While some of the initial dust has settled after 1 July 2021 which was the compliance deadline date for the implementation of Protection of Personal information within an organisation, it is not time to become complacent with just drawing up the relevant policies and procedures. Companies must not only ensure that they have implemented the relevant technological safeguards, identified and appointed the relevant people responsible for the safeguarding the processing of personal information but that they have taken steps to bring the appropriate level of awareness to all employees within the organisation. Depending on their position within your company and their associated responsibilities, it may be sufficient to provide employees with training as to what personal information is, and why it needs to be a safeguarded, including a short lesson on the advent of the intent and social media along with a discussion around cybercrimes and how to both spot them and avoid them in their personal lives. However that is not where the buck stops with all your employees and company’s must take additional steps for employees at middle, senior management and sales staff, for employees whose job function it is to deal with personal information (be it for an external or internal individual) and anyone employee who has access to email and the internet.

The purpose of the POPI Act, as defined by the Act itself, is to protect personal information, to strike a balance between the right to privacy and the need for the free flow of, and access to information, and to regulate how personal information is processed.

The Act applies to any individual without bias and to those who are in the possession of any personal information belonging to another, unless those records are subject to other legislation which protects such information more strictly. The Act sets the minimum standard regarding personal information as well as regulating the “processing” of personal information.  By “processing” the Act refers to the collecting, receiving, recording, organising, retrieving, or use of any such information; and the distribution or sharing of any such information.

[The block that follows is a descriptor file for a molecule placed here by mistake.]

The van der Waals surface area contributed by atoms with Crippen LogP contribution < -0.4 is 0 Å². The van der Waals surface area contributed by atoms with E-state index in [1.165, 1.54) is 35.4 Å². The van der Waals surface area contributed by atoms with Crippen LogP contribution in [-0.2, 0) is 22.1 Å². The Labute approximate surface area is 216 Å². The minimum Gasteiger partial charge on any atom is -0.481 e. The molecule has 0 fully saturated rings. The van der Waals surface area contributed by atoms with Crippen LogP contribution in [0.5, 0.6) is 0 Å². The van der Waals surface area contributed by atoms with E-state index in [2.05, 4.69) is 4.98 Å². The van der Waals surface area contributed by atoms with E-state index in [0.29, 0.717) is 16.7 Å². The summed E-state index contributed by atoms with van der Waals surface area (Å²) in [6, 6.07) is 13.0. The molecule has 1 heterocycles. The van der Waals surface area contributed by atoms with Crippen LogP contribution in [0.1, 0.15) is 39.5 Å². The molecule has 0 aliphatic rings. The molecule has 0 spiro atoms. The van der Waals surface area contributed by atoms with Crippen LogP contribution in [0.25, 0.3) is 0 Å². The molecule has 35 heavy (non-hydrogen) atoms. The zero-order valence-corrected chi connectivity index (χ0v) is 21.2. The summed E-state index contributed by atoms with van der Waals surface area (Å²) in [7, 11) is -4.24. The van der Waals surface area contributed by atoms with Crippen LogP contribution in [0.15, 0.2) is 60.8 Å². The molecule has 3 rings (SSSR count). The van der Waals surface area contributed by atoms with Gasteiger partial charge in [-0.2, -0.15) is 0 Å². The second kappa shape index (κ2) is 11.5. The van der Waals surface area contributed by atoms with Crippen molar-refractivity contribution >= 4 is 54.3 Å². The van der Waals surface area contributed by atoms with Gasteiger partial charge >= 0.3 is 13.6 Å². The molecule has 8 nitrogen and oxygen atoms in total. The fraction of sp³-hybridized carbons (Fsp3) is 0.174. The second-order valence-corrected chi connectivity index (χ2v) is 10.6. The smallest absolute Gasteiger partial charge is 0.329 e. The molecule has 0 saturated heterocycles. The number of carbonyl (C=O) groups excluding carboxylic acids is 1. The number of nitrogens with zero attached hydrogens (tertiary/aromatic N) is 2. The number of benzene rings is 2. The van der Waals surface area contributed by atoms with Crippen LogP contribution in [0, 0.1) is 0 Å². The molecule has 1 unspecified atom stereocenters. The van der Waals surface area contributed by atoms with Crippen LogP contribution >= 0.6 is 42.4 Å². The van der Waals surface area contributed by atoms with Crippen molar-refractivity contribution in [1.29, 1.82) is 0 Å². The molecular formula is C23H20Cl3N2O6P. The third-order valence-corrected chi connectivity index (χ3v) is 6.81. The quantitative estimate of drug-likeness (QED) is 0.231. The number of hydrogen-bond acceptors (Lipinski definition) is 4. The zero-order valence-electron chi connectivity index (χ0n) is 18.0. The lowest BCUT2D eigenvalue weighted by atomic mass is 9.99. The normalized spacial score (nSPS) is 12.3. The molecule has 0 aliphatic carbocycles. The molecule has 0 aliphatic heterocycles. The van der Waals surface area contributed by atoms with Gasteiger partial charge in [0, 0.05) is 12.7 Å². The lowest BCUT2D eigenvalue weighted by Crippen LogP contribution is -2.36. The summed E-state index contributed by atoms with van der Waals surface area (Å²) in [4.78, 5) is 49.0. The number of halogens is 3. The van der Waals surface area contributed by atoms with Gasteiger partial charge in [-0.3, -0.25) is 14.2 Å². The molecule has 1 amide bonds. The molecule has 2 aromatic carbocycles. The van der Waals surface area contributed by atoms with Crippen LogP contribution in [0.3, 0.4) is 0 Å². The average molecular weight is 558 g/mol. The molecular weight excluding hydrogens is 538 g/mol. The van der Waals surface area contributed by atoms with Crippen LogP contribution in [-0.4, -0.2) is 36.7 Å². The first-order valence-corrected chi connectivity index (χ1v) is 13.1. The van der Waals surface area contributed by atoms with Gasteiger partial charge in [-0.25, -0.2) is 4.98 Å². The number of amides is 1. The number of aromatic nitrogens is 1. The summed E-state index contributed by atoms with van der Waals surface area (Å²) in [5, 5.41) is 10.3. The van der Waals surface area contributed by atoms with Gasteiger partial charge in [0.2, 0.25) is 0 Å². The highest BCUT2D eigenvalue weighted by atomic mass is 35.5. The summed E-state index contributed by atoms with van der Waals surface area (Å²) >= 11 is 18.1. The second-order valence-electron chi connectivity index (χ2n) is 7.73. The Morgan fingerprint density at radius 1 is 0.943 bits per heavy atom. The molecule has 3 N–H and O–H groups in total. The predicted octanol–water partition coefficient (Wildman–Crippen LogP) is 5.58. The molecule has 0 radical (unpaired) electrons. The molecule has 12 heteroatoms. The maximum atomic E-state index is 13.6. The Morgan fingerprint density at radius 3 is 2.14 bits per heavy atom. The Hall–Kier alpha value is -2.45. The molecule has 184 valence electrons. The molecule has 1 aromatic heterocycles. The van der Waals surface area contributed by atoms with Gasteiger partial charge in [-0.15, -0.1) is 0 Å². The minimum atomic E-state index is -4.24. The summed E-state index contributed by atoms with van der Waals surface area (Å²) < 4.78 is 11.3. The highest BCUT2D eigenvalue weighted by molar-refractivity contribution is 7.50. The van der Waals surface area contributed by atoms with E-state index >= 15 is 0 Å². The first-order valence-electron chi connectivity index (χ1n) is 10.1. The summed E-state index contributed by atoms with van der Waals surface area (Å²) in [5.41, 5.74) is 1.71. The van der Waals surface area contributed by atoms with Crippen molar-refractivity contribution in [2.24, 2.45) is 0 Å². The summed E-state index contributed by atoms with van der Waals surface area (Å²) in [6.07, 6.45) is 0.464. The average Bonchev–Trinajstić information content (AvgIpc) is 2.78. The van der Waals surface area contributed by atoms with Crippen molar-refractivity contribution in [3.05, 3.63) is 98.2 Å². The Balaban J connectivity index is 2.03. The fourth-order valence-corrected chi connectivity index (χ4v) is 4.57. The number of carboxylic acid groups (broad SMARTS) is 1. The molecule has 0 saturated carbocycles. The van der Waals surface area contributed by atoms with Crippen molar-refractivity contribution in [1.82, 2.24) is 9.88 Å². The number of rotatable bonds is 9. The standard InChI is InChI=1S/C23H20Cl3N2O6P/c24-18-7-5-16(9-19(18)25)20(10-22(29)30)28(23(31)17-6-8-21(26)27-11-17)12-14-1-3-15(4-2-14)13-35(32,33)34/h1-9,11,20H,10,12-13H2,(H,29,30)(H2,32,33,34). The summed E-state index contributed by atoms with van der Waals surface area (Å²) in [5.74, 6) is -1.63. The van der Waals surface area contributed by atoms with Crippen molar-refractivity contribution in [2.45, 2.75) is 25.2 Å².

Audio Recordings in the Workplace

Examining what the law says about audio recording of meetings, conversations etc.

With ever changing and advancing technological developments that have been made readily available to the public, employers are increasingly confronted with secret audio recordings being submitted as evidence. Technology has made it easy to capture audio recordings with small and easily concealable devices, an iPod or smartphone can record lengthy discussions without detection.

This trend of behaviour can be expected given South Africa’s current socio-economic climate, which has heightened the importance of job security for many South Africans. Employers, it would seem, aren’t catching onto this trend and would not ordinarily record their employee meetings or disciplinary proceedings.

COIDA

Protection of Personal information Act having been promulgated in November 2013, various questions have been raised by employers regarding their rights to question or obtain information from employees. One of the questions regularly dealt with, is whether the employer is entitled to question employees about medical conditions listed on medical certificates when they have been booked off work. The question may arise where, for example, an employer is concerned that a medical condition may be hazardous to other employees if they are exposed to the affected employee.